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Unmasking Domination: Protesting Publics and Popular Culture

Open Panel

Abstract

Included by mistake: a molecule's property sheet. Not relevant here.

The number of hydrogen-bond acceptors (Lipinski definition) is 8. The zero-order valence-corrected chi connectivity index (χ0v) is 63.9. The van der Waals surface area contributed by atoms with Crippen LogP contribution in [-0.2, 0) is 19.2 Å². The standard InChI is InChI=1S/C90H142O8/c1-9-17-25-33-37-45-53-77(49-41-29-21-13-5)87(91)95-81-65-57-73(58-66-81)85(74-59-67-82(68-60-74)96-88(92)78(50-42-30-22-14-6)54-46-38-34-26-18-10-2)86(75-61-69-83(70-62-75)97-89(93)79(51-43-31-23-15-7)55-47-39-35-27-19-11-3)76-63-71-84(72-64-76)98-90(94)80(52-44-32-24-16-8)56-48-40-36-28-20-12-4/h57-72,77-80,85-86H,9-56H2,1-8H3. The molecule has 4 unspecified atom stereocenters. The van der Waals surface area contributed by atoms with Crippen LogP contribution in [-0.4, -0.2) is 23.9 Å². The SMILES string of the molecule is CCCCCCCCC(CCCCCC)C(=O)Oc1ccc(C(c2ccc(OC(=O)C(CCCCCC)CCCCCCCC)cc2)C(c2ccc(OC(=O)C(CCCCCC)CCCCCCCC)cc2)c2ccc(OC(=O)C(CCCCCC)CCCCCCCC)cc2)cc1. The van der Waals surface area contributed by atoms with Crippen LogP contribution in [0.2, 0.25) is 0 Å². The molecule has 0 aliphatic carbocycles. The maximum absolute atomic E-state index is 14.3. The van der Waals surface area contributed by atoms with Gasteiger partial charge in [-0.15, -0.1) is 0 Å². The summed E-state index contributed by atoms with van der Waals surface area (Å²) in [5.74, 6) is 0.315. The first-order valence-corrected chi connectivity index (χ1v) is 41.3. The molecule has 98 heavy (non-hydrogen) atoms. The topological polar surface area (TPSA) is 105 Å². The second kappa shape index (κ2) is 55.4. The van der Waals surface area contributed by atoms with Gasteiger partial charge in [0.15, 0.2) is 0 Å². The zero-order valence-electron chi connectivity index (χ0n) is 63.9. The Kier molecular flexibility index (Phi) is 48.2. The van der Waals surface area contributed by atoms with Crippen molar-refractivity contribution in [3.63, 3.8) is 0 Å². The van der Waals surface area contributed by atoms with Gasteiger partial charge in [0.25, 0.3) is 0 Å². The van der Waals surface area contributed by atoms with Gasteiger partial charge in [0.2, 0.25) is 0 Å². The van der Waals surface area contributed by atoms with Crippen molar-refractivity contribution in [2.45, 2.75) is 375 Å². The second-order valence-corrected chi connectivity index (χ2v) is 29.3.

This paper focuses on protest movements’ use of masks as a means of articulating polyvocal dissent. Jurgen Habermas maintains that the public sphere should be an inclusive and universally accessible discursive arena. Moreover he argues that political debates within this space should be characterised by reason, sincerity and transparency. Consequently the wearing of masks in public spaces has traditionally been interpreted as a duplicitous and/or frivolous barrier to communication. However this paper will argue that rather than eroding traditional enlightenment ideals, the wearing of masks is a popular cultural form that reveals the hidden power dynamics of ‘political inclusivity’. The first half of this paper will analyse the ways in which organisations committed to armed resistance, protesters willing to provoke the violence of the state and activists engaged in non-violent direct action have deployed masks to expose the usually invisible boundaries of the public sphere. The second part of this paper will deploy Kevin Hetherington’s notion of the Blank Figure in order to further explore the ways in which this cultural form creates transformative in-between space. It will argue that these spaces facilitate the possibility of thinking differently by signifying the presence of a deliberately unspecified absence. It will conclude by arguing that the mask creates a mechanism through which a plethora of previously excluded voices can articulate a range of nuanced (and sometimes contradictory) protest positions.